Clive’s Gosport nano-brewery sets sights on making award-winning beer

Clive Luff runs a nano-brewery called The Newtown Brewery Picture: Sarah Standing (170416-4901)
Clive Luff runs a nano-brewery called The Newtown Brewery Picture: Sarah Standing (170416-4901)
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Hidden away on a quiet Gosport street lies the Newtown Brewery.

The inconspicuous nano-brewery, in Victoria Street, is owned and operated by Clive Luff.

Clive Luff, from Gosport, runs a nano-brewery called The Newtown Brewery.

Clive Luff, from Gosport, runs a nano-brewery called The Newtown Brewery.

Nano-breweries are smaller than micro-breweries and this one produces about 18 gallons per brew.

Clive said: ‘A usual brew day is nine hours long, from
start to finish. It’s a one-man show.

‘I used to buy home-brewed beer, but found it wasn’t to my taste.’

The brewery brews four types of beer; Victorian Porter, Blockhouse, Rev Bingham and Warrior, the latter two being produced seasonally.

Clive Luff (59) from Gosport, runs a nano-brewery called The Newtown Brewery.

Clive Luff (59) from Gosport, runs a nano-brewery called The Newtown Brewery.

The Victorian Porter won the Stouts and Porter class at the CAMRA Gosport Winterfest 2016.

Clive said: ‘I wasn’t expecting to win, it was the first time I’d entered my beer in any competition.’

The brewery aims to buck the trend in the use of hops from America, Australia and New Zealand, which give beer citrus and passion fruit flavours.

‘I use British malts and British hops for my beer,’ said Clive.

‘I’m probably a little bit different to what some people want, but I brew beers that I want to drink.

‘They tend to be a little more chestnut-coloured.’

He enjoys brewing by himself, although has occasional help from friends.

As he still works full-time, Clive tends to only brew at the weekend.

Working on such a small scale means that only a couple of pubs in Gosport are lucky enough to receive some of Newtown’s beer.

But recently one of Clive’s brews was served outside Gosport for the first time, when the Golden Bowler in Stubbington stocked Victorian Porter – and it received great feedback.

The brewery is eco-friendly, with waste water reused for cleaning casks and vessels, and hops and grains used for compost and to feed the local chickens.

Clive has plans for the future too, with a top secret recipe in the pipeline.

He said: ‘I’m going to use an ingredient that nobody uses, and it will be the first time anybody has ever used it.’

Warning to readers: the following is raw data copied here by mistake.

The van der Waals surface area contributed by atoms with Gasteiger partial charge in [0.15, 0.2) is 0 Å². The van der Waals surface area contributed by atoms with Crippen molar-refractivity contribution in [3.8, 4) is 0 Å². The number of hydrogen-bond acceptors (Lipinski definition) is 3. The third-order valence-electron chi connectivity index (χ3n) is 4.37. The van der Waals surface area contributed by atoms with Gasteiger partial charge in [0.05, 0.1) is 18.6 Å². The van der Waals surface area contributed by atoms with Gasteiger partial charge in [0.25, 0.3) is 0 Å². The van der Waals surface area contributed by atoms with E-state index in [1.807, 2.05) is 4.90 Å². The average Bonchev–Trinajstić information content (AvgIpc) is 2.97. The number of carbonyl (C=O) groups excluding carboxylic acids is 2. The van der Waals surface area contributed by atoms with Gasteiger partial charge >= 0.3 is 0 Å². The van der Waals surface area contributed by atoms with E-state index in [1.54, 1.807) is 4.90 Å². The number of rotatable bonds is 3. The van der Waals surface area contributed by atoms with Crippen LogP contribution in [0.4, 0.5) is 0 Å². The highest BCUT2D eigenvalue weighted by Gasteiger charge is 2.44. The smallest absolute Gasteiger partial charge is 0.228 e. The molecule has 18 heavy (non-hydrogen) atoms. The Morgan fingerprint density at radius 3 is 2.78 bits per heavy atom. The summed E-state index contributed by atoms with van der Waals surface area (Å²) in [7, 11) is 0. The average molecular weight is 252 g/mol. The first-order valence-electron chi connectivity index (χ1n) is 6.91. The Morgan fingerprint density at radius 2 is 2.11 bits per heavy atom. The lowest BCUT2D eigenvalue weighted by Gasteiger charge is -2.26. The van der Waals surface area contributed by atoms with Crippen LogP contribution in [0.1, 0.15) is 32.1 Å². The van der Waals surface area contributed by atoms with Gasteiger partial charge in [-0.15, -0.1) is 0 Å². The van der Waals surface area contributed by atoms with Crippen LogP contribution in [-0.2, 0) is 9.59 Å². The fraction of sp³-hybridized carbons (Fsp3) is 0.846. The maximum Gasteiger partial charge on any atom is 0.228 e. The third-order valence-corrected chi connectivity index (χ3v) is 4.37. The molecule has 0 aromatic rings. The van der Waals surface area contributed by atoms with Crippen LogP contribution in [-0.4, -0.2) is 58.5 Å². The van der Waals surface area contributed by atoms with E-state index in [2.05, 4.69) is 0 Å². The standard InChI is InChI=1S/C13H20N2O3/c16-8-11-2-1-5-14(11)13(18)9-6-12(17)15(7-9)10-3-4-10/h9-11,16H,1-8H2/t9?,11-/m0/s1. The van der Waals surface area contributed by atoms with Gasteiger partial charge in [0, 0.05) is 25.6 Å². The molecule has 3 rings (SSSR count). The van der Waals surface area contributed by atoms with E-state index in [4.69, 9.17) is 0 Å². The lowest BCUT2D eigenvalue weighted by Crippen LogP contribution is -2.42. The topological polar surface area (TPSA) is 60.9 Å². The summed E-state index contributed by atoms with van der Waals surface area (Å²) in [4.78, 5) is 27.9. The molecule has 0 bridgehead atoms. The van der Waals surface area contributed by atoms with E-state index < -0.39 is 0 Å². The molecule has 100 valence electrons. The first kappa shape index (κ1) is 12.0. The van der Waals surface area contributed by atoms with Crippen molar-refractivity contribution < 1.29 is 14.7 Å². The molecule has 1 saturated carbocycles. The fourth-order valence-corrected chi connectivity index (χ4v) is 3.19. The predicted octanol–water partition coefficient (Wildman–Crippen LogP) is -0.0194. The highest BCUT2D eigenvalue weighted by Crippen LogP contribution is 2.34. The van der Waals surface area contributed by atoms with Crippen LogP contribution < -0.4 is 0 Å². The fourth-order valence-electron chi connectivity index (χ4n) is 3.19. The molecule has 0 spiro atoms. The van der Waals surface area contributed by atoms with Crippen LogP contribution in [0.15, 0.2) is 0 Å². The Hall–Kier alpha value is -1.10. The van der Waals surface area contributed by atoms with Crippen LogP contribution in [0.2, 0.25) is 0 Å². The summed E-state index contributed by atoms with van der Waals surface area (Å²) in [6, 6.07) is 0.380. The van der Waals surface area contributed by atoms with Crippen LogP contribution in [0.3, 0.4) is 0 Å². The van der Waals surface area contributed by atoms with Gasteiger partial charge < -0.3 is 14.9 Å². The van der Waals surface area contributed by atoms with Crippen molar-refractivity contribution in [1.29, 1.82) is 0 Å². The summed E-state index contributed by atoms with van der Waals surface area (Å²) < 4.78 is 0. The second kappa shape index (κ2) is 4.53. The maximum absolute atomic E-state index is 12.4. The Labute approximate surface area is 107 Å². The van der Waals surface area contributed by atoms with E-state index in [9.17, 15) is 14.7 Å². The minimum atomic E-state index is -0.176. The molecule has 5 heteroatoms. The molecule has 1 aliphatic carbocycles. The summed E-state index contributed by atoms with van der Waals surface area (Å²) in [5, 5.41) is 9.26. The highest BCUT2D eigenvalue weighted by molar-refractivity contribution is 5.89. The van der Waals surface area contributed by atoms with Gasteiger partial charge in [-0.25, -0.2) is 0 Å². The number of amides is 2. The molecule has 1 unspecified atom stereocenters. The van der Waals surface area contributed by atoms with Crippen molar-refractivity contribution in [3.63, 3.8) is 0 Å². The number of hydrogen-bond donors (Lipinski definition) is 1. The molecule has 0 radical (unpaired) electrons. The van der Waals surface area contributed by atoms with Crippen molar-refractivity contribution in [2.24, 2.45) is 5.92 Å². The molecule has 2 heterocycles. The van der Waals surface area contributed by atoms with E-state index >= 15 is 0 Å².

Clive is also donating a cask of his Blockhouse brew to the Fallen Acorn Brewing Co. charity beer festival on April 15, in aid of Naomi House Children’s Hospice.

The Newtown Brewery received its HMRC Brewers’ License in 2015 and received a five-star hygiene rating from Gosport Environmental Health in 2014.

For more information, go to newtownbrewery.co.uk

MEET THE BREWER

Clive Luff has 35 years of brewing experience.

He still has a full-time job, as a civil servant in IT, meaning he tends to only brew at the weekend.

Born in Nottinghamshire, Clive moved down to the south coast as a child.

‘Like a lot of people around here, my father was in the navy,’ he said.

Once his father had completed his service, Clive was in the middle of his exams at school, so the family decided to stay.

His love for brewing started from a young age. It helped that, when growing up, his mother was a barmaid and his aunt and uncle worked at a brewery.

‘Beer has been in my blood,’ he said. ‘I started off brewing wine, but I didn’t like really wine when I was younger so I used to give it away.’

Once he developed a taste for beer, there was no looking back. In 1999, he attended a three-day brewery course at Sunderland University.

This inspired Clive to continue brewing and in 2014 he finally achieved his dream of running his own brewery, having gained relevant permissions from the council.

Newtown Brewery was set up by Clive and it took him a fair time to build, having to fit it in around his job. But he wants to make one thing certain.

‘I don’t like being called a craft brewery – I’m just a local brewery,’ he said.

With a full-time job and beer-making every weekend, he does not have too much time for other activities.

He spends time with his wife, Prapawadee, and enjoys collecting model beer trucks and lorries – he has more than 1,000.

Looking towards the future, he said: ‘Once I retire, hopefully I’ll be able to spend more time in the brewery!’